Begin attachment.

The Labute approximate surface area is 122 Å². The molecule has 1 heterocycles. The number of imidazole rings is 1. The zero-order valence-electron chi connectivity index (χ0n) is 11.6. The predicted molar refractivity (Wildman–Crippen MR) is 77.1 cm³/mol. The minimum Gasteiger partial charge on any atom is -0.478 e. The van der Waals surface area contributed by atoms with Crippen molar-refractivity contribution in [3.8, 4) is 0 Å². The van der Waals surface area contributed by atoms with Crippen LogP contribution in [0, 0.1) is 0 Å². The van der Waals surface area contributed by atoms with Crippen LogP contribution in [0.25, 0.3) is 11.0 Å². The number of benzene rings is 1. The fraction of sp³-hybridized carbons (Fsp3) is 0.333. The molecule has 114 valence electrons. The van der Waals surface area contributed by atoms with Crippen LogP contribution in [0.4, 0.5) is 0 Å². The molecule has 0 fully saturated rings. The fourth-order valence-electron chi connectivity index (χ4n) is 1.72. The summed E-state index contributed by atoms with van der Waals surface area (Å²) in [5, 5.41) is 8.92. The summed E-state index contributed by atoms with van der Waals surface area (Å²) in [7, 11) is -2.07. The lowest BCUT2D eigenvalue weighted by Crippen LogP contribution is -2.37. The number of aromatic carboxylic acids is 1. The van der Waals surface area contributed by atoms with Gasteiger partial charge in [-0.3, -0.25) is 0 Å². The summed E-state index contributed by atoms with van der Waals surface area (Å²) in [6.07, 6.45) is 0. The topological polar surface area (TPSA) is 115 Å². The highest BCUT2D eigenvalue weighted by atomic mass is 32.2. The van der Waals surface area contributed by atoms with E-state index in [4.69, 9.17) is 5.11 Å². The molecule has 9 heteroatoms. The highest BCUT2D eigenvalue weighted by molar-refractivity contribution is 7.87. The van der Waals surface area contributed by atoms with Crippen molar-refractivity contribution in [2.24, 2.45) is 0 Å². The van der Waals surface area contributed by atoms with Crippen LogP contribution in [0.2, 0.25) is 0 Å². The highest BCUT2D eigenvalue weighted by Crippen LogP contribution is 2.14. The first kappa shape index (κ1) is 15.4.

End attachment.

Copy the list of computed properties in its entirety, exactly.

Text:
The Labute approximate surface area is 122 Å². The molecule has 1 heterocycles. The number of imidazole rings is 1. The zero-order valence-electron chi connectivity index (χ0n) is 11.6. The predicted molar refractivity (Wildman–Crippen MR) is 77.1 cm³/mol. The minimum Gasteiger partial charge on any atom is -0.478 e. The van der Waals surface area contributed by atoms with Crippen molar-refractivity contribution in [3.8, 4) is 0 Å². The van der Waals surface area contributed by atoms with Crippen LogP contribution in [0, 0.1) is 0 Å². The van der Waals surface area contributed by atoms with Crippen LogP contribution in [0.25, 0.3) is 11.0 Å². The number of benzene rings is 1. The fraction of sp³-hybridized carbons (Fsp3) is 0.333. The molecule has 114 valence electrons. The van der Waals surface area contributed by atoms with Crippen LogP contribution in [0.4, 0.5) is 0 Å². The molecule has 0 fully saturated rings. The fourth-order valence-electron chi connectivity index (χ4n) is 1.72. The summed E-state index contributed by atoms with van der Waals surface area (Å²) in [5, 5.41) is 8.92. The summed E-state index contributed by atoms with van der Waals surface area (Å²) in [7, 11) is -2.07. The lowest BCUT2D eigenvalue weighted by Crippen LogP contribution is -2.37. The number of aromatic carboxylic acids is 1. The van der Waals surface area contributed by atoms with Gasteiger partial charge in [-0.3, -0.25) is 0 Å². The summed E-state index contributed by atoms with van der Waals surface area (Å²) in [6.07, 6.45) is 0. The topological polar surface area (TPSA) is 115 Å². The highest BCUT2D eigenvalue weighted by atomic mass is 32.2. The van der Waals surface area contributed by atoms with E-state index in [4.69, 9.17) is 5.11 Å². The molecule has 9 heteroatoms. The highest BCUT2D eigenvalue weighted by molar-refractivity contribution is 7.87. The van der Waals surface area contributed by atoms with Crippen molar-refractivity contribution in [2.24, 2.45) is 0 Å². The van der Waals surface area contributed by atoms with Crippen LogP contribution in [0.2, 0.25) is 0 Å². The highest BCUT2D eigenvalue weighted by Crippen LogP contribution is 2.14. The first kappa shape index (κ1) is 15.4.